At the American Anthropological Association, we are committed to bringing together scholars, practitioners, educators, and the public to advance the field of anthropology and its role in the world. That is why at the onset of the COVID-19 health pandemic, we knew that many members in our community needed emergency support, and that a meaningful way to advance our mission was by ensuring they have the financial resources they need to get through this challenging moment. These are members who make valuable contributions to our field but who, by virtue of being independently employed, working in a small business, or occupying a position at the margins of a university, suddenly find themselves in a position of financial uncertainty and hardship.

The AAA Emergency Relief Fund for Anthropologists offered financially vulnerable members one-time grants and a registration waiver for the fall virtual event series, “Raising Our Voices.” Two of our sections, the Society for Medical Anthropology (SMA) and the Society for Linguistic Anthropology (SLA) also created relief funds. Over the course of a few months, we witnessed an outpouring of generosity from the Wenner-Gren Foundation for Anthropological Research, which was matched on a 9-1 basis with donations from our Board, Sections, and members around the world.

In total, we were able to raise sufficient funds to make grants to 190 individuals from 18 countries. In addition, we invited all 190 grantees to join the fall virtual event series, Raising Our Voices, which replaced the Annual Meeting that had to be canceled due to the pandemic. Funds from the COVID-19 Emergency Grant Fund were used to cover the registration fees for these individuals. The funds provided by the Wenner-Gren Foundation were disbursed to 20 individuals, all living outside the United States, in keeping with the spirit of the Foundation’s Global Initiatives Grant program.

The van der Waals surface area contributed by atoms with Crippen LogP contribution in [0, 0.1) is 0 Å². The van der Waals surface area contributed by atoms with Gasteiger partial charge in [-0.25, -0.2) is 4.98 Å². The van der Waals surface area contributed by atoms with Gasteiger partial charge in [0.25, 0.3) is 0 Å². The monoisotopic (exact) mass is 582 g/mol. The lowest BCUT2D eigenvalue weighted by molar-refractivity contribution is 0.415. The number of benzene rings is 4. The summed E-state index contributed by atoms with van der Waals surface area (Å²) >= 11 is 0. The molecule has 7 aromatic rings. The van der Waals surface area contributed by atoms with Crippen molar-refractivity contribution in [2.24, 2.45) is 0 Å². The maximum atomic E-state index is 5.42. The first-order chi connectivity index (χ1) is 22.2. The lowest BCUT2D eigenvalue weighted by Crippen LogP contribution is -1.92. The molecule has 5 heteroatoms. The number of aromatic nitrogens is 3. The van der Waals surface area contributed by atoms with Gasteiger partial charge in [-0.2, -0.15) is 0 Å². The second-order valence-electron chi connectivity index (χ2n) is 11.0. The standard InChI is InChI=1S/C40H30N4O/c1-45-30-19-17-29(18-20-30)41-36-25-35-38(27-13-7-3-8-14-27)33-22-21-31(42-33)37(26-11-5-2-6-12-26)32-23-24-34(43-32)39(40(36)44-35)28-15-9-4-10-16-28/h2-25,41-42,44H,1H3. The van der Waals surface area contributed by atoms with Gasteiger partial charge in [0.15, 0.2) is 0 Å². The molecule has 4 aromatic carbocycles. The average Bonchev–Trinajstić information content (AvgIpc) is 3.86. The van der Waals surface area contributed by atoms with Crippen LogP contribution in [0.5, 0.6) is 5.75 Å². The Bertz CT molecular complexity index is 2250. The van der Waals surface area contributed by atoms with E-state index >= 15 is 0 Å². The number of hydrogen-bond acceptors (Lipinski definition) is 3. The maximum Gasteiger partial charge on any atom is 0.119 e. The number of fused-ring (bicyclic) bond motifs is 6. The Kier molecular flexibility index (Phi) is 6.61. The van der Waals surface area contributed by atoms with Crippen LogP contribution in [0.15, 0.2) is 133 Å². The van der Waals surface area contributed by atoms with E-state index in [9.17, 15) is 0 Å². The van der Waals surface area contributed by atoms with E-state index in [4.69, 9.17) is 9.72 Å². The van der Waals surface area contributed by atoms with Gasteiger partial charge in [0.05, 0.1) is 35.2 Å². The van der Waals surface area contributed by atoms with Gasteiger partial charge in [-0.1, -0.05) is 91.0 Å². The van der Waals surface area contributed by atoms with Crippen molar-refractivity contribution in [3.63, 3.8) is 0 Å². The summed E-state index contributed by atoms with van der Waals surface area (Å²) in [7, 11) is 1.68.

We received a good deal of feedback from grant recipients, all of it expressing appreciation for being able to provide assistance in a time of acute need:

I am so, so grateful to have received the AAA COVID-19 Emergency Grant Fund. It really makes such a difference as a freelancer, also balancing a PhD and with lost income from this situation. Thank you for your generosity and this wonderful initiative.

Please extend my gratitude to the AAA and to the donors that made this possible.

Thank you very much for establishing this series of grants; it really means the world to know that the AAA is looking after unemployed anthropologists such as myself during this difficult period.

Thanks so much for informing me about this award, it is so helpful in this time of uncertainty and I am grateful to know that my colleagues are supporting me and others who need a little boost right now. I hope I can pay this forward in the future when I get a chance.

Thank you for the emergency grant, my family and I really need it at this time. I would also, through you, like to thank the AAA. It is my wish that in the future it will be my turn to assist, not to be assisted.

Thank you so much for this grant – it is coming right as the spring semester ends and helps fill the gap while I figure out what my next employment can be.

The global disruptions brought about by the pandemic and associated public health interventions were abrupt and precipitous. Recovery is proving to be much slower and uneven. The Foundation’s willingness to step in and strengthen the fabric of the safety net supporting some of the more vulnerable members of our anthropology community will almost certainly mean that as we make sense of this profoundly influential moment, anthropologists who might otherwise have had to seek their livelihoods elsewhere will be around to contribute to this sense-making.